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P132. The level of serum C-reactive protein as a predictive marker of recurrence after ileo-colonic resection for Crohn's disease. Results of a longitudinal prospective study

E. Iaculli1, T. Giorgia2, C. Fiorani2, O. Sara2, L. Biancone3, R. Scaramuzzo3, R. Pezzuto3, A.L. Gaspari2, G. Sica2, 1Guy's and St Thomas' Hospital, Surgery, London, United Kingdom, 2Tor Vergata Roma, Italy, 3Tor Vergata, Italy


Previous studies have evaluated the ability of biological markers to detect disease relapse in Crohn's disease (CD). Yet no studies have targeted a method to anticipate recurrence after surgical resection. CRP is a valuable marker for predicting the outcome of several diseases including CD. The exact role of CRP as a prognostic factor for future recurrence in CD is not yet determined. Moreover no data are available investigating specific CRP modifications in these patients following surgery.

Objective of present study was to determine the perioperative behaviour of the CRP in CD patients undergoing elective ileo-cecal (IC) resection. Our hypothesis is that perioperative CRP changes are disease-specific and therefore could detect subset of patient with more aggressive disease. Secondary objective was to investigate the role of CRP as a potential early prognostic marker for future recurrence.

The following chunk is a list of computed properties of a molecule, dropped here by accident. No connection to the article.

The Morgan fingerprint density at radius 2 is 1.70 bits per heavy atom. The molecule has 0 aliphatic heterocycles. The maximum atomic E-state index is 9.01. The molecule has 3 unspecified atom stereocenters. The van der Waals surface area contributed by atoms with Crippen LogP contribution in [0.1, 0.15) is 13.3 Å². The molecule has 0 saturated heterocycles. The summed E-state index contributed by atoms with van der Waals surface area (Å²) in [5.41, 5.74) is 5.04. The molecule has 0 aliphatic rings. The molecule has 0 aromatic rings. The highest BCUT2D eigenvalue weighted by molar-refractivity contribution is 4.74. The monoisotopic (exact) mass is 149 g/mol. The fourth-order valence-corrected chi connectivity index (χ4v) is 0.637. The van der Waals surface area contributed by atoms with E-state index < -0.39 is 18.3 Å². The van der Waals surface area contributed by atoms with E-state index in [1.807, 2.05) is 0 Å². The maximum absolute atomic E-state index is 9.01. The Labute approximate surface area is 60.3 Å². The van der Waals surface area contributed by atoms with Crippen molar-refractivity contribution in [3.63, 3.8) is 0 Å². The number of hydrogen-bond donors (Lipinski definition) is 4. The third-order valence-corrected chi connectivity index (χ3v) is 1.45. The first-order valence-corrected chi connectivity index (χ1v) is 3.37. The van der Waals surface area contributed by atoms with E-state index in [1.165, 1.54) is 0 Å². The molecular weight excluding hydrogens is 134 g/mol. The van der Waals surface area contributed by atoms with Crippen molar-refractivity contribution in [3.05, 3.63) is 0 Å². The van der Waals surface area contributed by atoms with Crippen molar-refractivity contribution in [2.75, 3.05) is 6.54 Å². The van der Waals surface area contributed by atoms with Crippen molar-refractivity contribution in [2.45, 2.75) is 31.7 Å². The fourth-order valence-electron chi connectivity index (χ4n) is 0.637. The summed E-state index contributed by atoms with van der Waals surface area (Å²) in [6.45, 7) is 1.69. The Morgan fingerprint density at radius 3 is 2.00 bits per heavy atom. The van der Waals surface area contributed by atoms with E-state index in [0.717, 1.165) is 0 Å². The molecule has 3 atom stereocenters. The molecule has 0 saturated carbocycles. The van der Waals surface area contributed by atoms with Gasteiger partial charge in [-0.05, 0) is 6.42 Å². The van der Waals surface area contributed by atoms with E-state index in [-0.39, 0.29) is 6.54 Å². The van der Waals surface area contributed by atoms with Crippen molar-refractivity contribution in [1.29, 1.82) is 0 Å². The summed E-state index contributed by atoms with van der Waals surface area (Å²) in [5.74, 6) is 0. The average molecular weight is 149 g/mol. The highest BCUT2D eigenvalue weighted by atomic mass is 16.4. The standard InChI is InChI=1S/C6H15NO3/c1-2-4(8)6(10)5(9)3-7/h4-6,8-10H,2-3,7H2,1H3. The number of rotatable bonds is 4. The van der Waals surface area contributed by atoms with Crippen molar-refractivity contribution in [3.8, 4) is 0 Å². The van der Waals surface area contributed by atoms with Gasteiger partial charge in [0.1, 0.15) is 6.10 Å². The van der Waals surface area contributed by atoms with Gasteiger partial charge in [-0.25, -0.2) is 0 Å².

52 patients undergoing IC resection for CD were prospectively enrolled. Serial CRP levels were assessed perioperatively: time 0, postoperative day (POD) 1 and POD 6. CD patients' perioperative CRP findings were compared against same interval assessments of two control groups undergoing right colectomy and appendicectomy. CDAI and Rutgeerts' score (RS) were evaluated for recurrence during 3 year follow-up protocol.


As expected, in all 3 groups CRP significantly increased 24 hours after surgery vs baseline but the increase was significantly higher in CD patients than in controls (p < 0.001). Comparing to control groups CRP remained remarkably high in CD (mean 32.2 mg/L) at POD 6. Difference between groups was statistical significant (p 0.03) All CD patients evaluated at 3 year FU were in clinical remission. Endoscopic recurrence (RS > 2) was found in 51% at 1 year and in 42% at 3 years. Possible relation between endoscopic recurrence rate or severity and perioperative CRP levels was investigated: multivariate ordinal regression showed that postoperative increment of CRP is a prognostic factor of recurrence at 3 years.


Present preliminary data show disease-specific perioperative CRP levels for CD patients that reflect immunomodulation impairment involved in disease etiology. The degree of such immunitary change and consequent severity of disease might be explored early after surgery by determining CRP alterations. Data from larger series can confirm that perioperative CRP levels might be considered amongst prognostic factors of recurrence.